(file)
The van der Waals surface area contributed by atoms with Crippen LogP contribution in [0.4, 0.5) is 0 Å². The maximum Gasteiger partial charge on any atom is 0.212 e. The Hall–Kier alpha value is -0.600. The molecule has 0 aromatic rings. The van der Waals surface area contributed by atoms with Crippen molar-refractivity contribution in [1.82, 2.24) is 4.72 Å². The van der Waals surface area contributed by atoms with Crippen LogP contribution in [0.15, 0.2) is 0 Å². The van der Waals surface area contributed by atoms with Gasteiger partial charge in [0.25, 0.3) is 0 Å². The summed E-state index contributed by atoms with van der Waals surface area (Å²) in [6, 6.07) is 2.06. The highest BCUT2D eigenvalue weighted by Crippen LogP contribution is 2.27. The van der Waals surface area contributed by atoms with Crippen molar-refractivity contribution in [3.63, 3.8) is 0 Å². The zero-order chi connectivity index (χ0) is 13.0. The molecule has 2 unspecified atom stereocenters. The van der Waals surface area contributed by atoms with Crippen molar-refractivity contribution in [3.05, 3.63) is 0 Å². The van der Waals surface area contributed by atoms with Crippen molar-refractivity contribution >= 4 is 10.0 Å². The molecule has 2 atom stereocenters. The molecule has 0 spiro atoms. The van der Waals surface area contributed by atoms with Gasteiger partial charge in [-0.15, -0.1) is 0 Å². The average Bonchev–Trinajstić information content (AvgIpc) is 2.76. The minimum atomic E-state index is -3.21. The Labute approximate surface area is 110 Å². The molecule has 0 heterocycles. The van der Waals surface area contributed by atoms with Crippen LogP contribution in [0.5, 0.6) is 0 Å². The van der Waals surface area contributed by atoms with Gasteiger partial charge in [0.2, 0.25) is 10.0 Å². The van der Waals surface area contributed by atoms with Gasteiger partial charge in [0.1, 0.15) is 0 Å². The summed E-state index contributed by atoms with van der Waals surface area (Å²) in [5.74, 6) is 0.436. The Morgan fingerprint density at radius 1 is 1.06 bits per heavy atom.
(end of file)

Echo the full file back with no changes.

The van der Waals surface area contributed by atoms with Crippen LogP contribution in [0.4, 0.5) is 0 Å². The maximum Gasteiger partial charge on any atom is 0.212 e. The Hall–Kier alpha value is -0.600. The molecule has 0 aromatic rings. The van der Waals surface area contributed by atoms with Crippen molar-refractivity contribution in [1.82, 2.24) is 4.72 Å². The van der Waals surface area contributed by atoms with Crippen LogP contribution in [0.15, 0.2) is 0 Å². The van der Waals surface area contributed by atoms with Gasteiger partial charge in [0.25, 0.3) is 0 Å². The summed E-state index contributed by atoms with van der Waals surface area (Å²) in [6, 6.07) is 2.06. The highest BCUT2D eigenvalue weighted by Crippen LogP contribution is 2.27. The van der Waals surface area contributed by atoms with Crippen molar-refractivity contribution in [3.63, 3.8) is 0 Å². The zero-order chi connectivity index (χ0) is 13.0. The molecule has 2 unspecified atom stereocenters. The van der Waals surface area contributed by atoms with Crippen molar-refractivity contribution in [3.05, 3.63) is 0 Å². The van der Waals surface area contributed by atoms with Crippen molar-refractivity contribution >= 4 is 10.0 Å². The molecule has 2 atom stereocenters. The molecule has 0 spiro atoms. The van der Waals surface area contributed by atoms with Gasteiger partial charge in [-0.15, -0.1) is 0 Å². The average Bonchev–Trinajstić information content (AvgIpc) is 2.76. The minimum atomic E-state index is -3.21. The Labute approximate surface area is 110 Å². The molecule has 0 heterocycles. The van der Waals surface area contributed by atoms with Crippen LogP contribution in [0.5, 0.6) is 0 Å². The van der Waals surface area contributed by atoms with Gasteiger partial charge in [0.2, 0.25) is 10.0 Å². The van der Waals surface area contributed by atoms with Gasteiger partial charge in [0.1, 0.15) is 0 Å². The summed E-state index contributed by atoms with van der Waals surface area (Å²) in [5.74, 6) is 0.436. The Morgan fingerprint density at radius 1 is 1.06 bits per heavy atom.